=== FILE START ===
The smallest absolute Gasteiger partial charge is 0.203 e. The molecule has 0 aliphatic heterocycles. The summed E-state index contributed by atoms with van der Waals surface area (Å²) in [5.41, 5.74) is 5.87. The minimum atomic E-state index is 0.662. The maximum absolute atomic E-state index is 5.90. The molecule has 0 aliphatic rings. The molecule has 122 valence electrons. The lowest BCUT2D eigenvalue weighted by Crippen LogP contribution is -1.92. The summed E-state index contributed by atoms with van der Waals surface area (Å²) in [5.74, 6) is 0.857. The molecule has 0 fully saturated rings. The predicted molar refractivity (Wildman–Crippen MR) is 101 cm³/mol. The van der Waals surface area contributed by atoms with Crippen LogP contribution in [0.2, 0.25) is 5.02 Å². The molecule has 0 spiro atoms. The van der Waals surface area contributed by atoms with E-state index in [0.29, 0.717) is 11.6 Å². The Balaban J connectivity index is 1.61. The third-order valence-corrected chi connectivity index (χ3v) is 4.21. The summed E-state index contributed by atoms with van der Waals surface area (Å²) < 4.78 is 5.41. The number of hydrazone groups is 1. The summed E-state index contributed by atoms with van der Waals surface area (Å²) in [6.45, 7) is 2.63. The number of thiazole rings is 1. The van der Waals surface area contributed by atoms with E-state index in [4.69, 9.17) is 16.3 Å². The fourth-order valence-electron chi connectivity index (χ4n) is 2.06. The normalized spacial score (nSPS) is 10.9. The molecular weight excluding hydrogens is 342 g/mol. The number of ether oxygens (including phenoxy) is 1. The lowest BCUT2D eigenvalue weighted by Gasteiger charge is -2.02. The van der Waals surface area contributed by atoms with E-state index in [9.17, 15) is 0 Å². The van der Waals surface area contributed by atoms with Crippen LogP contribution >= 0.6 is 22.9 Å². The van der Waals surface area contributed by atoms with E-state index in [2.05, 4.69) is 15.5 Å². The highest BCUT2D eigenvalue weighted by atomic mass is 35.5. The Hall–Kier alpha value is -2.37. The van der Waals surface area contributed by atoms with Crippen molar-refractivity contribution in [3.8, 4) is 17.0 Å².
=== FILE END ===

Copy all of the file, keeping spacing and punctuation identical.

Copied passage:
The smallest absolute Gasteiger partial charge is 0.203 e. The molecule has 0 aliphatic heterocycles. The summed E-state index contributed by atoms with van der Waals surface area (Å²) in [5.41, 5.74) is 5.87. The minimum atomic E-state index is 0.662. The maximum absolute atomic E-state index is 5.90. The molecule has 0 aliphatic rings. The molecule has 122 valence electrons. The lowest BCUT2D eigenvalue weighted by Crippen LogP contribution is -1.92. The summed E-state index contributed by atoms with van der Waals surface area (Å²) in [5.74, 6) is 0.857. The molecule has 0 fully saturated rings. The predicted molar refractivity (Wildman–Crippen MR) is 101 cm³/mol. The van der Waals surface area contributed by atoms with Crippen LogP contribution in [0.2, 0.25) is 5.02 Å². The molecule has 0 spiro atoms. The van der Waals surface area contributed by atoms with E-state index in [0.29, 0.717) is 11.6 Å². The Balaban J connectivity index is 1.61. The third-order valence-corrected chi connectivity index (χ3v) is 4.21. The summed E-state index contributed by atoms with van der Waals surface area (Å²) < 4.78 is 5.41. The number of hydrazone groups is 1. The summed E-state index contributed by atoms with van der Waals surface area (Å²) in [6.45, 7) is 2.63. The number of thiazole rings is 1. The van der Waals surface area contributed by atoms with E-state index in [4.69, 9.17) is 16.3 Å². The fourth-order valence-electron chi connectivity index (χ4n) is 2.06. The normalized spacial score (nSPS) is 10.9. The molecular weight excluding hydrogens is 342 g/mol. The number of ether oxygens (including phenoxy) is 1. The lowest BCUT2D eigenvalue weighted by Gasteiger charge is -2.02. The van der Waals surface area contributed by atoms with E-state index in [9.17, 15) is 0 Å². The van der Waals surface area contributed by atoms with Crippen LogP contribution >= 0.6 is 22.9 Å². The van der Waals surface area contributed by atoms with E-state index in [2.05, 4.69) is 15.5 Å². The highest BCUT2D eigenvalue weighted by atomic mass is 35.5. The Hall–Kier alpha value is -2.37. The van der Waals surface area contributed by atoms with Crippen molar-refractivity contribution in [3.8, 4) is 17.0 Å².